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Child Labour and Chocolate

D 18 novembre 2021     H 05:00     A     C 0 messages

Nearly 20 years after the world’s major chocolate manufacturers pledged to abolish employment abuses, hazardous child labour remains rife in their supply chains, a new study finds. Back in 2001, big brands such as Nestlé, Mars and Hershey signed a cross-sector accord aimed at eliminating egregious child labour. Despite missing deadlines to deliver on their pledge in 2005, 2008 and 2010, they continue to insist that ending the illegal practice remains their top concern. The overall proportion of children working has gone up by 14 percentage points in the past decade.

Research from the University of Chicago finds that more than two-fifths (43%) of all children aged between five and 17 in cocoa-growing regions of Ghana and Ivory Coast – the world’s largest cocoa producers – are engaged in hazardous work.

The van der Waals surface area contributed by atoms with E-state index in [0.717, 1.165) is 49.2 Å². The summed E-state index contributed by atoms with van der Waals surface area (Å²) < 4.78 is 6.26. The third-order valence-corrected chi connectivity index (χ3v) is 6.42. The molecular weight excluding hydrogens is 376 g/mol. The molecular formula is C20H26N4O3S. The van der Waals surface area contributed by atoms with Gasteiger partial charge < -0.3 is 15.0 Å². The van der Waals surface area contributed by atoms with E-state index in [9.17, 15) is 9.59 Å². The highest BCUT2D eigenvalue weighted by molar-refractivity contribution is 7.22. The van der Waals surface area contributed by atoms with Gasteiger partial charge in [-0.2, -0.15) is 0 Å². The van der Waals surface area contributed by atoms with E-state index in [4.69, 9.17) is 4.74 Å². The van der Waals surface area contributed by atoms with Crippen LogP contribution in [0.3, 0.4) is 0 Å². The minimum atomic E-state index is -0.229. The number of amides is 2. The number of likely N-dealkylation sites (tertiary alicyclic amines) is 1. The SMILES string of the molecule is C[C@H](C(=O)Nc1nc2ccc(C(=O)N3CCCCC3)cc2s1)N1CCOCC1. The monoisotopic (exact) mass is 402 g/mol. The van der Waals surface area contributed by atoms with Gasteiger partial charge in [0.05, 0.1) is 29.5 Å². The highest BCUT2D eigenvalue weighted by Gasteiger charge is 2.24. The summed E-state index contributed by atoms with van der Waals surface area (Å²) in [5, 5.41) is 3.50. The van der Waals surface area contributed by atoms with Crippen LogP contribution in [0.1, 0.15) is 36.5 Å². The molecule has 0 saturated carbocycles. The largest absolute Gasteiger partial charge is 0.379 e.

In total, an estimated 1.5 million children work in cocoa production around the world, half of whom are found in these two west African nations alone. Hazardous work includes the use of sharp tools, working at night and exposure to agrochemical products, among other harmful activities.

Chocolate giant Mars reiterated that child labour has no place in cocoa production and said it had committed $1bn to help “fix a broken supply chain”. Campaign groups dismiss such comments as a duplicitous smokescreen. Indeed, a lawsuit stating that international chocolate manufacturers knowingly profit from abuses against children is currently being heard in the US supreme court.

Charity Ryerson, founder of US campaign group Corporate Accountability Lab, echoes a widespread feeling that the chocolate industry is guilty of “mind-boggling hypocrisy”. If it wished to, it could end child labour tomorrow, she said.

“In the past 20 years, the cocoa industry has invested enormous skill and resources in public relations around sustainability, but the increase in child labour demonstrates it has utterly failed to bring that same expertise and investment to create real sustainability.”

According to the Fairtrade Foundation, only around 6% of the chocolate industry’s total revenues makes its way back to farmers.



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